Monica Houston ’90 lives in Atlanta and works as certified public accountant in offices located in Columbia, SC, and Chicago, Il. She has come forward to support our black and Latino alumni through a generous contribution to our scholarship fund. Houston is directing her gift to the African American Accounting Alumni Endowed Scholarship. Below is a Q&A with Houston, which is slightly edited for context and clarity.
Briefly describe your experience while a student on campus.
My time as a student at Syracuse University was great, albeit challenging at times. While at SU, I met many wonderful people, some who have become lifelong friends and one who actually became my lifelong love. Academically, I feel I was stretched and presented with challenges that adequately prepared me for my current career as a certified public accountant, although I did not always see it that way when I was on campus.
Were you the beneficiary of scholarships as a student?
Absolutely, about 80 percent of my college cost was paid for by scholarships, from the NYC Mayor’s Scholarship to those provided to me through the Higher Education Opportunity Program (HEOP). I owe the debt of gratitude for the financial leg up I received. When I graduated, my total student debt load was only around $14,000! For a four-year education at Syracuse University that is exceptional.
How long have you been engaged with the Office of Program Development?
To be honest, I’ve been engaged with OPD since the first CBT gathering (I attended), a cruise on the Hudson in the ’90s. However, my engagement had been very distant until now. I would make sure to read all the information I was sent so I could keep up with what was going on, but I didn’t make any effort to attend events or to give back. That changed recently when God turned my attention toward the legacy I was leaving, and then with only the perfection in timing that can be achieved by God, I gained more insight into the vision of OPD and was reminded of the challenges and needs of minority students at SU.
Why did you decide to make this contribution to our scholarship fund?
Truthfully, my initial decision was due to one thing, a relationship that was cultivated. Although I had recently begun to look for opportunities to give back and expand the footprint of my legacy, SU was not among the options I was considering. However, all that changed when I received a phone call from Rachel Vassel. That phone call lit a fire in me as I was reminded of how extremely blessed I was by the financial help I received while at SU and, in particular, the struggle of being among the first in my family to graduate college. I thought it was time for me to pay it forward so others could experience the blessing of becoming an SU alumnus. There is no doubt in my mind that my being among the population of great SU alumni has greatly contributed to the doors that were opened to me and henceforth the professional success I have achieved.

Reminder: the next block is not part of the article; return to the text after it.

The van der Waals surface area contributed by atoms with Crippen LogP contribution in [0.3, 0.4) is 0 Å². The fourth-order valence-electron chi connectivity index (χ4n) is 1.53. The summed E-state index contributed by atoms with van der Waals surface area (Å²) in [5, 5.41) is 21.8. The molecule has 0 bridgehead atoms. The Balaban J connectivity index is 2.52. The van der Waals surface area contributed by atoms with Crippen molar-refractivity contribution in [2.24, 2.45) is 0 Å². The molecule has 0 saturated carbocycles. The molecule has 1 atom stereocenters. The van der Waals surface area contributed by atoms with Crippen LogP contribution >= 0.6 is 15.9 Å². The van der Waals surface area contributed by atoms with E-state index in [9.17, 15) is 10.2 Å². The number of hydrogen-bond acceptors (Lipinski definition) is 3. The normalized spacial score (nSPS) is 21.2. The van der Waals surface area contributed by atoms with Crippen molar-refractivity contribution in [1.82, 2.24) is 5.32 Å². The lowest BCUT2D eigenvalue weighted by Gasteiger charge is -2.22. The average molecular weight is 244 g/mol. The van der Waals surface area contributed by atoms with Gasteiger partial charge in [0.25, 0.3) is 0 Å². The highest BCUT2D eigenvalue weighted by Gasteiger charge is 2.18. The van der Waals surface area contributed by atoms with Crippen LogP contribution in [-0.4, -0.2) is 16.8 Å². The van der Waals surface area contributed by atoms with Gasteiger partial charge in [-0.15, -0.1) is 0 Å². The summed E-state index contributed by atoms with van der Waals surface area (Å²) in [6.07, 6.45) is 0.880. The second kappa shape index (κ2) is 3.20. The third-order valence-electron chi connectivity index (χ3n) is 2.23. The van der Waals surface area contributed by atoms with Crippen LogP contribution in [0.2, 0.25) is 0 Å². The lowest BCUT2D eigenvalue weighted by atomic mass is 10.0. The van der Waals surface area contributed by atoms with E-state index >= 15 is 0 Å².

I see that you are directing your gift to the accounting endowed scholarship. What drove that decision?
As a graduate of the accounting program at SU, I have a huge affinity for those who desire to become a member of this great profession. I also remember the tenacity that is required to succeed in this profession as a minority—not just in school, but also in the industry itself. Unfortunately, there are few minorities who enter the program and even fewer who graduate; during my time there were only three, including myself. It is my desire to not only take some of the financial pressure off these students, but to also provide valuable mentoring and apprenticeship opportunities to encourage them to stay the course not just as students but as professionals in a culturally homogeneous industry where they are typically one of few.
What piece of advice would you like to offer your peers and fellow alumni about giving back?
Oftentimes we strive to become affluent and once we reach that goal forget that we also have a responsibility to be influential. I would like to encourage my peers and fellow alumni to take hold of that responsibility by giving your time, talent, and finances in a way that would not just impact the lives of others on a current basis, but that will affect their futures and more importantly that of generations to come. Investing in the educational success of a student is a gift that has the potential to reap a multi-generational return. To me that’s a legacy worth leaving!
Join Houston and contribute to the newly established African American Accounting Alumni Endowed Scholarship.